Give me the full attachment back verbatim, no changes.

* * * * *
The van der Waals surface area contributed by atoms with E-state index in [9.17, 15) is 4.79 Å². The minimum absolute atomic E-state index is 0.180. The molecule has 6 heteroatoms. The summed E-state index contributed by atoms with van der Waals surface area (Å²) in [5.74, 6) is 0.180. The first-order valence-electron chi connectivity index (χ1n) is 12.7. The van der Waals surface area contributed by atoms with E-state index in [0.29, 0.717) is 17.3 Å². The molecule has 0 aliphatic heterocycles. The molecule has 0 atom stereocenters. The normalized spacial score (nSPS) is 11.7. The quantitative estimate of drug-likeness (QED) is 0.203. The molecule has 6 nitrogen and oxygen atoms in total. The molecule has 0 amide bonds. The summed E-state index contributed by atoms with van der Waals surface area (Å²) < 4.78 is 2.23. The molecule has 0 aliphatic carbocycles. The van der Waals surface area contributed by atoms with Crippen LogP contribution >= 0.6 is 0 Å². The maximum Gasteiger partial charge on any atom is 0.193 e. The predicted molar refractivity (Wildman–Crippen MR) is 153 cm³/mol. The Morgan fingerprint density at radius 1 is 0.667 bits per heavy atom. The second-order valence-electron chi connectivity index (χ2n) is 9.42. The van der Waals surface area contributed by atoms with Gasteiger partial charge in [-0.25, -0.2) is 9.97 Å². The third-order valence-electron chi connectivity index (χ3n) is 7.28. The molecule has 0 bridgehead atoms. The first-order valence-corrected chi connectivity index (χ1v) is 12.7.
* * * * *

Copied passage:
The van der Waals surface area contributed by atoms with E-state index in [9.17, 15) is 4.79 Å². The minimum absolute atomic E-state index is 0.180. The molecule has 6 heteroatoms. The summed E-state index contributed by atoms with van der Waals surface area (Å²) in [5.74, 6) is 0.180. The first-order valence-electron chi connectivity index (χ1n) is 12.7. The van der Waals surface area contributed by atoms with E-state index in [0.29, 0.717) is 17.3 Å². The molecule has 0 aliphatic heterocycles. The molecule has 0 atom stereocenters. The normalized spacial score (nSPS) is 11.7. The quantitative estimate of drug-likeness (QED) is 0.203. The molecule has 6 nitrogen and oxygen atoms in total. The molecule has 0 amide bonds. The summed E-state index contributed by atoms with van der Waals surface area (Å²) < 4.78 is 2.23. The molecule has 0 aliphatic carbocycles. The van der Waals surface area contributed by atoms with Crippen LogP contribution >= 0.6 is 0 Å². The maximum Gasteiger partial charge on any atom is 0.193 e. The predicted molar refractivity (Wildman–Crippen MR) is 153 cm³/mol. The Morgan fingerprint density at radius 1 is 0.667 bits per heavy atom. The second-order valence-electron chi connectivity index (χ2n) is 9.42. The van der Waals surface area contributed by atoms with Gasteiger partial charge in [-0.25, -0.2) is 9.97 Å². The third-order valence-electron chi connectivity index (χ3n) is 7.28. The molecule has 0 bridgehead atoms. The first-order valence-corrected chi connectivity index (χ1v) is 12.7.